Abstract:  Most people think of Obsessive-Compulsive Disorder as needing things lined up or being afraid of germs, but there are MANY more sub-types of OCD. It often takes people a decade or more to get an accurate diagnosis and treatment. This training is aimed to help you identify symptoms in your clients and help you know what to do after you have!
Learning Objectives:
  1. Participants will be able to identify the different subtypes of OCD presentations.
  2. Participants will be able to identify the gold standard treatment for OCD.
  3. Participants will be able to identify OCD symptoms.
  4. Participants will begin to differentiate OCD symptoms from GAD and other diagnoses.
11:10 a.m. – 11:15 a.m.               Break (5 minutes)
11:15 a.m. – 12:00 p.m.
Presentation #7:  Survivors of Sex Trafficking (0.75 CEU)
Speaker:      Tori DiBona, B.S., MFT Graduate Student, Purdue University Northwest
Abstract:
Sex trafficking is a serious issue across the United States.  However, research on how mental health professionals can address the wide range of symptoms that survivors experience is severely lacking.  There is a disturbingly high amount of myths and misconceptions that have a significant likelihood of interfering with survivors’ ability to receive the treatment that they need.  Systemic influences, evidence-based treatments, and future directions will also be explored.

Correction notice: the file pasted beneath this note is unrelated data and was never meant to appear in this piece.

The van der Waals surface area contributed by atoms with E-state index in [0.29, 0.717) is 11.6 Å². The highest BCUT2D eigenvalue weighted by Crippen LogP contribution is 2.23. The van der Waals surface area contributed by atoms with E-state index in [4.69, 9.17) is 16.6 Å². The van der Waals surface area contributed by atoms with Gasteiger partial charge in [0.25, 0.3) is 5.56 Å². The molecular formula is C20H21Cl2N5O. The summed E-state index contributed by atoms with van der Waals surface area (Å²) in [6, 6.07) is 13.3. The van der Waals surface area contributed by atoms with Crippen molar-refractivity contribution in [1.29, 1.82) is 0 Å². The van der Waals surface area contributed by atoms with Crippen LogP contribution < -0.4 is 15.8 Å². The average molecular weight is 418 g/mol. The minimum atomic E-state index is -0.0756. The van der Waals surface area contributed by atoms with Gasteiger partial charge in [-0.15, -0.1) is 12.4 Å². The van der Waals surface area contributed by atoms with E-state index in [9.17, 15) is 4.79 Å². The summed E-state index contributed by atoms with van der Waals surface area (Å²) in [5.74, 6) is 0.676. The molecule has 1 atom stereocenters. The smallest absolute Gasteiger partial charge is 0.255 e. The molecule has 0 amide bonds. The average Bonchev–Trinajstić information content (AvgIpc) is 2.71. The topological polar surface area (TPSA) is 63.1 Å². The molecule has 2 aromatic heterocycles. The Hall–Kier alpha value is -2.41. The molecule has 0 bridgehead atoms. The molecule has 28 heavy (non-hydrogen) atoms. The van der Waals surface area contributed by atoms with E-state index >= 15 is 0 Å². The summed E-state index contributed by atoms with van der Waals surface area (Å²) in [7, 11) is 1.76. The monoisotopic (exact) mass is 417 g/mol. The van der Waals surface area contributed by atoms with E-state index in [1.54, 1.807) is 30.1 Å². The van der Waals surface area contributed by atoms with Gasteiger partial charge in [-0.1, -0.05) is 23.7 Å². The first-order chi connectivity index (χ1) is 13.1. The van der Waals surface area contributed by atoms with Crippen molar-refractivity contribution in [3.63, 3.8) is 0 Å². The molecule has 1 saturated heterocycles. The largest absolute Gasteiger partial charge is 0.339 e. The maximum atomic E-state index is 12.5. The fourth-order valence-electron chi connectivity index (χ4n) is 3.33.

Learning Objectives:
  1. Participants will be become aware of the common myths and misconceptions of sex trafficking.
  2. Participants will gain a better understanding of the systemic influences at play when it comes to sex trafficking.
  3. Participants will obtain knowledge of the existing research on sex trafficking when it comes to addressing associated symptoms in a clinical setting.
12:00 p.m. – 12:30 p.m.               Break for Lunch (Stretch) (30 Minutes – Lunch On your own)
12:45 p.m. – 1:30 p.m.
Presentation #8:  Impact of Childhood Traumatic Stress on Physical Health (0.75 CEU)
Speaker:      Adrian Weldon, MFT Graduate Student, Purdue University Northwest
Abstract:
The psychological and emotional impact of childhood trauma is well established within the mental health field. However, new research is showing how childhood trauma can negatively influence a person’s physical health across the lifespan. A review of the literature was conducted to compile articles from peer-reviewed journals and professional organizations. This presentation will explore the biological mechanisms that contribute to poor physical health outcomes following childhood trauma. Additionally, risk factors and protective factors will be discussed. A case study will be presented in order to prompt discussion about clinical implications and best treatment.
Learning Objectives:
  1. Describe the long-term impact of childhood trauma on physical health.
  2. Explain risk and protective factors that influence the degree of impact of childhood trauma on biological systems.
  3. Discuss clinical implications and best practices for treatment.
1:30 p.m. – 1:40 p.m.                  Break (10 minutes)
1:45 p.m. – 2:30 p.m.
Presentation #9:  Marriage and Family Therapists` Perceptions of Intimate Partner Aggression in Couples' Cases (0.75 CEU)